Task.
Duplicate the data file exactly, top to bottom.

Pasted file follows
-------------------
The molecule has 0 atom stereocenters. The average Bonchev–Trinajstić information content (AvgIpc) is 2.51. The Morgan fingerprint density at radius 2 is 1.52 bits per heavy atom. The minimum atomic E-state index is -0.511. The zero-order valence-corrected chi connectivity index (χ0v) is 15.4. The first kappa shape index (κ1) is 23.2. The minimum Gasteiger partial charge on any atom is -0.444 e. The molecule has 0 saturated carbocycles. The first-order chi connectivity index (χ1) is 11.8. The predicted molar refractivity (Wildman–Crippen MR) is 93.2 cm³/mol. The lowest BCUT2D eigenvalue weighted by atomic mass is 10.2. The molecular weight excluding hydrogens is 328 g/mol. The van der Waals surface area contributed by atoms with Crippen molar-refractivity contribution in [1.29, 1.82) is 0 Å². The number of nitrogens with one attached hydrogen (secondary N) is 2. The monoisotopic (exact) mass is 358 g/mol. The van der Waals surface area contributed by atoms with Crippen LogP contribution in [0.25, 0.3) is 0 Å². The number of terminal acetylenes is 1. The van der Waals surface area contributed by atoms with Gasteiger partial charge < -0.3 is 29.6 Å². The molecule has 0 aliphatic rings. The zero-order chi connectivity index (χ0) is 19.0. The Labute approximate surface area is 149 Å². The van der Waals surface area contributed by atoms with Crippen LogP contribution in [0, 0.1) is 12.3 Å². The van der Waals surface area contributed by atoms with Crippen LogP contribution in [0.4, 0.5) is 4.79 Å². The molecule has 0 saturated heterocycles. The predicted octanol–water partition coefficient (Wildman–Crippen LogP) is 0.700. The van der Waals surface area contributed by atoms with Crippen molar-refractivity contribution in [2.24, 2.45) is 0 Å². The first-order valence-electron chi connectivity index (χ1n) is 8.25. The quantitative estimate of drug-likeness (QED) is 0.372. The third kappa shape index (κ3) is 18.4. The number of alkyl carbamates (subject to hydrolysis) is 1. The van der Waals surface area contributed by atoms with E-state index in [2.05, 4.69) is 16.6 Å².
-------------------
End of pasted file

The molecule has 0 atom stereocenters. The average Bonchev–Trinajstić information content (AvgIpc) is 2.51. The Morgan fingerprint density at radius 2 is 1.52 bits per heavy atom. The minimum atomic E-state index is -0.511. The zero-order valence-corrected chi connectivity index (χ0v) is 15.4. The first kappa shape index (κ1) is 23.2. The minimum Gasteiger partial charge on any atom is -0.444 e. The molecule has 0 saturated carbocycles. The first-order chi connectivity index (χ1) is 11.8. The predicted molar refractivity (Wildman–Crippen MR) is 93.2 cm³/mol. The lowest BCUT2D eigenvalue weighted by atomic mass is 10.2. The molecular weight excluding hydrogens is 328 g/mol. The van der Waals surface area contributed by atoms with Crippen molar-refractivity contribution in [1.29, 1.82) is 0 Å². The number of nitrogens with one attached hydrogen (secondary N) is 2. The monoisotopic (exact) mass is 358 g/mol. The van der Waals surface area contributed by atoms with Crippen LogP contribution in [0.25, 0.3) is 0 Å². The number of terminal acetylenes is 1. The van der Waals surface area contributed by atoms with Gasteiger partial charge < -0.3 is 29.6 Å². The molecule has 0 aliphatic rings. The zero-order chi connectivity index (χ0) is 19.0. The Labute approximate surface area is 149 Å². The van der Waals surface area contributed by atoms with Crippen LogP contribution in [0, 0.1) is 12.3 Å². The van der Waals surface area contributed by atoms with Crippen LogP contribution in [0.4, 0.5) is 4.79 Å². The molecule has 0 saturated heterocycles. The predicted octanol–water partition coefficient (Wildman–Crippen LogP) is 0.700. The van der Waals surface area contributed by atoms with Crippen molar-refractivity contribution in [2.24, 2.45) is 0 Å². The first-order valence-electron chi connectivity index (χ1n) is 8.25. The quantitative estimate of drug-likeness (QED) is 0.372. The third kappa shape index (κ3) is 18.4. The number of alkyl carbamates (subject to hydrolysis) is 1. The van der Waals surface area contributed by atoms with E-state index in [2.05, 4.69) is 16.6 Å².